Put passports on the blockchain, think tank urges UK government, to create digital identity for public services

 
Lynsey Barber
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A single digital identity underpinned by blockchain has been proposed by Reform (Source: Getty)

Passports should be put on the blockchain, along with other official forms of identification, to create one single online identity for citizens, a think tank has urged.

Blockchain's distributed ledger technology (DLT) can be used to create a single source of authenticated information and using it to underpin public services could speed up payment of benefits as well as reduce security risks, according to a new report from Reform.

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A single app powered by blockchain should be built for use across departments, which can often request information, for instance for a tax credits applications, which is already held somewhere else, like when a passport is issued.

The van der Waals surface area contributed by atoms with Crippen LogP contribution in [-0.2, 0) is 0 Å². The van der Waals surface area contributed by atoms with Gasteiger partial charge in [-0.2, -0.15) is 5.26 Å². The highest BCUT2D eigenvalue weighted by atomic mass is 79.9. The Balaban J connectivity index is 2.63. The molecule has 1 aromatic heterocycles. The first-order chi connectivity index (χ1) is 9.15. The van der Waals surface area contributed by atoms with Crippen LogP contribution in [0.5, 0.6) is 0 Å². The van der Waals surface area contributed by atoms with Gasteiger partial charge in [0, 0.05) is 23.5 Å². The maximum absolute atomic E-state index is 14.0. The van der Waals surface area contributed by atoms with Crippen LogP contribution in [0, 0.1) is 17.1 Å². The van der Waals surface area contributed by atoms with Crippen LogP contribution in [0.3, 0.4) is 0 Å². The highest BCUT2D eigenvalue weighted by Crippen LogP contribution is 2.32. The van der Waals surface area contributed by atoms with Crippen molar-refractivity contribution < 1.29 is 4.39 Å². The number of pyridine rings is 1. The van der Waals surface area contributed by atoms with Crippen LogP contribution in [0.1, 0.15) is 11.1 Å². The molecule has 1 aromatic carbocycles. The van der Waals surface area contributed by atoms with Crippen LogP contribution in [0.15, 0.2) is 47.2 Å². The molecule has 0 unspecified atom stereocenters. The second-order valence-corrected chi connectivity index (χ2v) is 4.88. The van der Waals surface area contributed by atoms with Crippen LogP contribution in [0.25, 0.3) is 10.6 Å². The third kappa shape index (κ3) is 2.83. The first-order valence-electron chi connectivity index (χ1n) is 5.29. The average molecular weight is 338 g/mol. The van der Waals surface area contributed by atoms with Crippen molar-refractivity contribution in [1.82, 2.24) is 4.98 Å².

The think tank also suggests that this app should be paired with biometrics so that the public can give approval for the use of information using a thumb print or face scan with their smartphone.

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The government is currently trying to build out its online identity checking service Verify - something that the government said it wants to roll out to 25 users by 2020 - however, Reform notes that a significant department, HMRC, has yet to use it.

There have been tentative experiments with blockchain for government services, with a trial for making benefits payments. Elsewhere, Estonia is pioneering digital identity with blockchain technology.

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